They may have extreme hypermobility in some of their joints, such as the capacity to bend their thumb backward and touch their wrist or to touch their hands flat to the floor with their knees straight or hyperextend their elbows. Some may bruise easily, suffer from chronic constipation, dizziness and elevated heart rate when they rise from sitting to standing (postural orthostatic hypotension or POTS), but they are not necessarily constantly dislocating joints and injuring themselves. They also do not have a history of prolapsed or ruptured organs and vessels, nor do they have eye or dental problems. This milder type is technically called Hyper Mobile Spectrum Disorder, rather than Hyper Mobile EDS.
There are thirteen different inherited subtypes of EDS that have been identified. The two known genetic modes of inheritance are autosomal dominant and autosomal recessive. All types can have joint hypermobility (joints that move further than normal), subluxations and deformity of joints, frequent injuries, scoliosis, skin hyperelasticity (skin that stretches more than normal), velvety skin, poor wound healing, abnormal scarring, and tissue weakness that can lead to hernias and prolapses of organs, eye disease, gum and dental disease, cardiovascular disease and life-threatening ruptures of vessels and organs.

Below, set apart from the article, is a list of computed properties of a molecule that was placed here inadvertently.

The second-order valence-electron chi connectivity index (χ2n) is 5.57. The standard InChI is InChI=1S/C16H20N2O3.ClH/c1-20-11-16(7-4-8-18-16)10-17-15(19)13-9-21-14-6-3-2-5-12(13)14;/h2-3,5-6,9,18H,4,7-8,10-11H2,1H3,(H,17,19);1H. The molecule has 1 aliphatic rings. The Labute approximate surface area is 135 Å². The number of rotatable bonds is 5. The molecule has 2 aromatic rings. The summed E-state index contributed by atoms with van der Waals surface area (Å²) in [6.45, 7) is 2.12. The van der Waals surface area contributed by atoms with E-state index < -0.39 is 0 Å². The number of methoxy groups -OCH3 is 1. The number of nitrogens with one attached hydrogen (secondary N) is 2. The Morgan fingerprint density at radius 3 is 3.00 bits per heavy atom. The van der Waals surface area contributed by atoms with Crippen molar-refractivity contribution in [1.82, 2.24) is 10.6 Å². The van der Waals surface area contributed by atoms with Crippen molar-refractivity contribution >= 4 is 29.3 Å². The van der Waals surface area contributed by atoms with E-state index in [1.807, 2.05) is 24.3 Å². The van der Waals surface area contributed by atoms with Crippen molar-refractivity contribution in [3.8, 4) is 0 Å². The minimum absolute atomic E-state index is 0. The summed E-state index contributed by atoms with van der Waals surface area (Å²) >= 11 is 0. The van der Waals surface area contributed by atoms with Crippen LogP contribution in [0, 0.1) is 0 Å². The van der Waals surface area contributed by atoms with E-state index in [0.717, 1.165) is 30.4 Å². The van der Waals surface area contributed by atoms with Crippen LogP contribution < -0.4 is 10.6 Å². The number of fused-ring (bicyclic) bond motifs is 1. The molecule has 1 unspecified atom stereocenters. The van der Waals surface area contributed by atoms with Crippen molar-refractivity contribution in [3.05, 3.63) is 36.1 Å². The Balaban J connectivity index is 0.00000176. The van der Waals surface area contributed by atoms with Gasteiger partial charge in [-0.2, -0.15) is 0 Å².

Often there are digestive symptoms such as constipation due to abnormal peristalsis, nausea, vomiting, difficulty swallowing reflux, bloating, and food intolerances. Autonomic instability is a common feature characterized by disturbances in heart rate, blood pressure, and temperature regulation.
The Tragic Consequence of Misdiagnosis
When a patient who is suffering from EDS sees an internist, pediatrician or family practice doctor, they are likely to run many tests and do many laboratory studies, all of which do not show anything treatable. There is indeed an underlying organic cause of the constellation of mysterious symptoms, i.e. the abnormal structure and function of collagen, but since this is not recognized, it cannot be addressed.
They may be given a diagnosis of conversion disorder, defined as a psychological condition in which a person has blindness, paralysis, or other neurological symptoms that cannot be explained by medical evaluation. The traditional psychoanalytic understanding of conversion disorder is that it is a physical manifestation of unresolved conflict due to unbearable or unacceptable thoughts or feelings. This is obviously very invalidating and psychologically damaging for the patient and denies the fact that their symptoms are a direct result of an organic problem.